Borage is an interesting plant with star like blue flowers and deeply veined dramatic leaves. It needs full sun and some water but will tolerate almost any soil type and does well on poor soil. Its flowers are loved by butterflies, bees and many other beneficial insects. It is covered in stiff hairs that make the plant stand out and almost shimmer like silver in some lights. These same hairs protect it from browsing by wildlife and the continual production of flowers from early summer until frost ensure that the garden will always have some flowers. Easy to grow and very little maintenance once established. May self seed in ideal locations.
Description of Borage (Borago officinalis)
A large annual plant that begins by producing large very textured mid green leaves. These are basically oval in shape with a pointed end and mid to deep green in color, deeply veined, wrinkled. Leaves can be up to 5 inches long and 3 inches broad and are covered with stout hairs on the upper surface and lower veins that making them slightly prickly and unpleasant to handle. Flower stems begin to arise in late spring and early summer. Flower buds are already formed at the top of the stems even before they begin to rise from the basal leaf mass. Stems are rise to 3 feet in height are stiff succulent hollow much branched and covered with stiff hairs. Flowers are born on individual hairy stems, beginning with drooping oval five part calyx that opens to produce a bright blue five petaled star shaped flower with white center and prominent cone of black and purple anthers in the center. Flowers bloom from early summer until frost kill. Seeds are brownish-black nutlets. Flower branches continue to grow throughout the season and plants can become sprawled if not staked.
HOW TO GROW Borage (Borago officinalis).
Location and Care
Full sun and some watering are required for best results. Although Borage will tolerate some shade the plants tend to be more spindly and fall over easily. Not fussy about soil type will grow on almost anything provided it is not waterlogged. Ideally it likes loose stony or sandy soils that are well drained. Flowers on poorer soils tend to be a deeper shade of blue. Pick your location well as borage develops a thick tap root and does not take well to transplanting.
The thick hollow stems and succulent nature of the plant means that it tends to fall over once it reaches 2 feet in height especially after high winds from a storm. Staking larger plants is recommended or plants will sprawl, when this happens lower branches tend to become infected with mildew and turn black. For best results keep upright and allow for good air flow at base of plants. Borage can take up a lot of room once it begins to mature so chose carefully so it does not overwhelm any nearby plants. Use gloves when handling seedlings or plants to avoid irritating hairs. Will self seed in ideal conditions.
Growing Borage (Borago officinalis) from Seed.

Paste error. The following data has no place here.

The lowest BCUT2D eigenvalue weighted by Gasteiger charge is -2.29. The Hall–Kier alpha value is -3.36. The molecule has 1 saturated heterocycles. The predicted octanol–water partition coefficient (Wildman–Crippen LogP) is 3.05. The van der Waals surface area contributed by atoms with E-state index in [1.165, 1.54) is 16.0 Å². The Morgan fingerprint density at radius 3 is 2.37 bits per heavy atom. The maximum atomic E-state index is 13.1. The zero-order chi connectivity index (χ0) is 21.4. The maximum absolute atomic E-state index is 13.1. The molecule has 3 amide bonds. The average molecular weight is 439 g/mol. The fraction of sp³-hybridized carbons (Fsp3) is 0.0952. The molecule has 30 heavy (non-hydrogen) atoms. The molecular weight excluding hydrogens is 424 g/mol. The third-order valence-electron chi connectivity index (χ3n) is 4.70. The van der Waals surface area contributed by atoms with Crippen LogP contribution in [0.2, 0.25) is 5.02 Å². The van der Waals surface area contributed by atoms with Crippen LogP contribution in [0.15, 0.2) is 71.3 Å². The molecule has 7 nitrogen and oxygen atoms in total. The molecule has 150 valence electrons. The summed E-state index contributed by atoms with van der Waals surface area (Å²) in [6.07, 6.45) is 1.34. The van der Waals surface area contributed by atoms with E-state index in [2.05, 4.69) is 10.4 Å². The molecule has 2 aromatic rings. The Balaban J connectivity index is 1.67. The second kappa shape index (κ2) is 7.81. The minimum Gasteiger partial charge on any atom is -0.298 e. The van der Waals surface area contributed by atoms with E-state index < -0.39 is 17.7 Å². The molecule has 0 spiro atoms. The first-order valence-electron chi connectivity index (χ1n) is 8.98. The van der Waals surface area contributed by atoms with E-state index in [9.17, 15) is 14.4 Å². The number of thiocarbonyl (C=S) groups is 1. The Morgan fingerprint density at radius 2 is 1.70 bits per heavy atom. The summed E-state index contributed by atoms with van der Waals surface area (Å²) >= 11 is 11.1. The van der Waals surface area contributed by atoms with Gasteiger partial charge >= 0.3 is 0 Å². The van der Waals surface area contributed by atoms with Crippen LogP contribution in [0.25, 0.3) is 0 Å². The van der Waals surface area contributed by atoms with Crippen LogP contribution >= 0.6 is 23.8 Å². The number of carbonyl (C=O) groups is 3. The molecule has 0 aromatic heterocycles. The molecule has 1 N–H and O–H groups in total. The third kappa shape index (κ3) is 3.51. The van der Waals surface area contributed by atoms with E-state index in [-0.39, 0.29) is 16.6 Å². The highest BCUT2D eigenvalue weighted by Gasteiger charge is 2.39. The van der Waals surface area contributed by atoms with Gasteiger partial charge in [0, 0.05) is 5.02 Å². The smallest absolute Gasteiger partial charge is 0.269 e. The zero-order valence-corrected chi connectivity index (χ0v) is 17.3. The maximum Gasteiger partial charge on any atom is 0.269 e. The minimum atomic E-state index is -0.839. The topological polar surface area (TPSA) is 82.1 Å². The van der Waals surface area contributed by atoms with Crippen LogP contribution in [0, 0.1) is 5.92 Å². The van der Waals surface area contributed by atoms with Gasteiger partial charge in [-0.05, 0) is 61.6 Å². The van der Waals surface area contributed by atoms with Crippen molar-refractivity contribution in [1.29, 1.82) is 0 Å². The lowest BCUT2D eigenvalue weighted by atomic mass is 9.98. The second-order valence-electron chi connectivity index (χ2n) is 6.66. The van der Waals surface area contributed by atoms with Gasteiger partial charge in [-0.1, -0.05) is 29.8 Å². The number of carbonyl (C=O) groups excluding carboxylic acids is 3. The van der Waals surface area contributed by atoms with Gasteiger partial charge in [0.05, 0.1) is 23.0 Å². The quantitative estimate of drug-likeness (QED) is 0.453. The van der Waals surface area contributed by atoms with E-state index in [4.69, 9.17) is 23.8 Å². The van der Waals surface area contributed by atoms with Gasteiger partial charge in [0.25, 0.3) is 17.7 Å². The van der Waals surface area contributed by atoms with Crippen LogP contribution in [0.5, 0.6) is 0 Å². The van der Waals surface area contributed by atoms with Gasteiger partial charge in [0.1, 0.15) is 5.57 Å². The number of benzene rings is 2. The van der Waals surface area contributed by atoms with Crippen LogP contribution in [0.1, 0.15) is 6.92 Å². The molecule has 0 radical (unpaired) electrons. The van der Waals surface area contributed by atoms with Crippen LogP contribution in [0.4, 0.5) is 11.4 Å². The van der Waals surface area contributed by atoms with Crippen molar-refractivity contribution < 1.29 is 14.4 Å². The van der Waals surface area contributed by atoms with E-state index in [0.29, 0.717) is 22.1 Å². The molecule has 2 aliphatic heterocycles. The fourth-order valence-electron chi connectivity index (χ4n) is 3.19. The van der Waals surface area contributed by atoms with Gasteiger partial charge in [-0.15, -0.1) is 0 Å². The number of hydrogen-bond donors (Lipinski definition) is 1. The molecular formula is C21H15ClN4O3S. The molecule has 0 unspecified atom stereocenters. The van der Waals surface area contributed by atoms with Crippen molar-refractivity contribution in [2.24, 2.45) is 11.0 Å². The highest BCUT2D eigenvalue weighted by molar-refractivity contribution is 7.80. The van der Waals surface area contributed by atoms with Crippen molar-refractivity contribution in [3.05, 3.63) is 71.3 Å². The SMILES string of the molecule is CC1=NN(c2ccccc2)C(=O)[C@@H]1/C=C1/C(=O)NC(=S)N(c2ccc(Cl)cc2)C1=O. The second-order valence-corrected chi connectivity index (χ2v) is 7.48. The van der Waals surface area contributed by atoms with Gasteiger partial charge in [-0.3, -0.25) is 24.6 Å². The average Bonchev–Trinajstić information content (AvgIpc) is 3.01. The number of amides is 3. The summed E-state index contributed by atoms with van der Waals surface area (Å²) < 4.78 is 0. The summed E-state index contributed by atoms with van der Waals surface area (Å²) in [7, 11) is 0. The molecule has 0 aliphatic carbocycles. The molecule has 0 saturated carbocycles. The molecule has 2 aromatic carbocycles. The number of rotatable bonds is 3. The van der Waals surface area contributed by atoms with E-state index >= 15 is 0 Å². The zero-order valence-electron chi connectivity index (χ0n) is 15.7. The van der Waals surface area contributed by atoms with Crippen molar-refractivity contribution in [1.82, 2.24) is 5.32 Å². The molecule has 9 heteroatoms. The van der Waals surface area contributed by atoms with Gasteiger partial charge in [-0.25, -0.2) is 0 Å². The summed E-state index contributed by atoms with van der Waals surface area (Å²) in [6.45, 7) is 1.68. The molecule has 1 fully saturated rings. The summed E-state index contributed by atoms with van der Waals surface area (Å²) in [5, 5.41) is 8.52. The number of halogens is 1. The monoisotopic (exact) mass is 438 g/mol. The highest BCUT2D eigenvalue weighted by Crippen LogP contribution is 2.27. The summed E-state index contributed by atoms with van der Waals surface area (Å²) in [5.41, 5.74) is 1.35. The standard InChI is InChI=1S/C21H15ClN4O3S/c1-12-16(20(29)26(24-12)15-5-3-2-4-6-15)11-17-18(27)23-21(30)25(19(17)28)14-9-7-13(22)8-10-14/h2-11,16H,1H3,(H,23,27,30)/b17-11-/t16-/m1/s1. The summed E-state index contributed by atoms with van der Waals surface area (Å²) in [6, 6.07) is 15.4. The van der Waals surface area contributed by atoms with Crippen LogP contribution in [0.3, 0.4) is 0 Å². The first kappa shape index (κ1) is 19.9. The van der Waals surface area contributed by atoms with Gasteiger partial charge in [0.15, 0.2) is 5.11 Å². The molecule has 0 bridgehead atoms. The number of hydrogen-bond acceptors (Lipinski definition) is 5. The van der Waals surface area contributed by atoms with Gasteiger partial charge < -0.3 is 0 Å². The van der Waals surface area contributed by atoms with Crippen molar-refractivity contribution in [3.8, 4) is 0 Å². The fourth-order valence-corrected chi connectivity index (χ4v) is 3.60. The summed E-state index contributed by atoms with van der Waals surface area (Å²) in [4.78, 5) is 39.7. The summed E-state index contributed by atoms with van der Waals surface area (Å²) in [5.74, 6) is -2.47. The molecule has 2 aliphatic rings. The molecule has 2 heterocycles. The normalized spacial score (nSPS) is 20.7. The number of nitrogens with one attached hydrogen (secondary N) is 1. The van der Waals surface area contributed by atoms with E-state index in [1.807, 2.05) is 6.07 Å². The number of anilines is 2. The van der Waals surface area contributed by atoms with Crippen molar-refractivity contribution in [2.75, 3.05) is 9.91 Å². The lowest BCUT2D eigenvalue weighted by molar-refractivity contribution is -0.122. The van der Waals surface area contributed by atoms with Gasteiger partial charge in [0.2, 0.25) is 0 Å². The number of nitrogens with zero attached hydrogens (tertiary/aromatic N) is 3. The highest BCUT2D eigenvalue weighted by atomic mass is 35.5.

Best sown directly in the garden. Prepare area, remove all weeds and especially perennial roots. Plant seeds about 15 inches apart with 3 feet between rows around the time of last frost or just slightly before. Seeds can also be sown in late fall for early spring germination. Water well until seeds germinate usually about 5-10 days. Thin back or transplant when plants are large enough to handle and water regularly for best results. Once leaves have begun to expand they tend to suppress any nearby weeds. Watering with a soaker hose is best option. Use gloves when handling seedlings or plants to avoid irritating hairs.
Starting indoors is not recommended as borage does not transplant well as they develop a stout tap root that does not like to be moved. Direct sowing is usually very successful.
Medical uses of Borage (Borago officinalis).
The leaves and to a lesser extent the flowers are used to treat fevers, chest congestion and lung complaints. It also has a beneficial effect on the mind being used to dispel melancholy and induce euphoria. The succulent strong nature of the leaves have a very cooling saline effect and it is used to sooth irritated and damaged tissues.
It can also stimulate the kidneys and produce a diuretic effect and so is sued to help carry off feverish catarrhs. Used mostly as a tea of the fresh or dried leaves. Externally the leaves are used as a poultice for inflammatory swellings and inflamed leg veins.
Culinary uses of Borage (Borago officinalis).
The young leaves can be used as a pot herb or added to salads they have a crunchy, salty slightly cucumber flavor. Only young leaves are used before the irritating hairs have grown. Alternately the stems can be used after having the outer coating pealed off. These are very cooling and crunch on hot summer days. Both the leaves and stalks can be used to flavor wine drinks. The flowers can be used in salads or decoratively in summer fruit drinks. They can also be candied and used in cake decorations. They are also used as a food coloring, especially specialty vinegars.
Both flowers and leaves can be used to make a refreshing tea. The seeds have high levels of gamma-linolenic acid but due to the intermittent ripening of the seeds are not a commercial viable crop.
Many reports suggest that growing borage near strawberries, tomatoes and squash can help deter Japanese beetles and tomato hornworms.
Borage leaves and start of flower stalk
Borage growing in our field.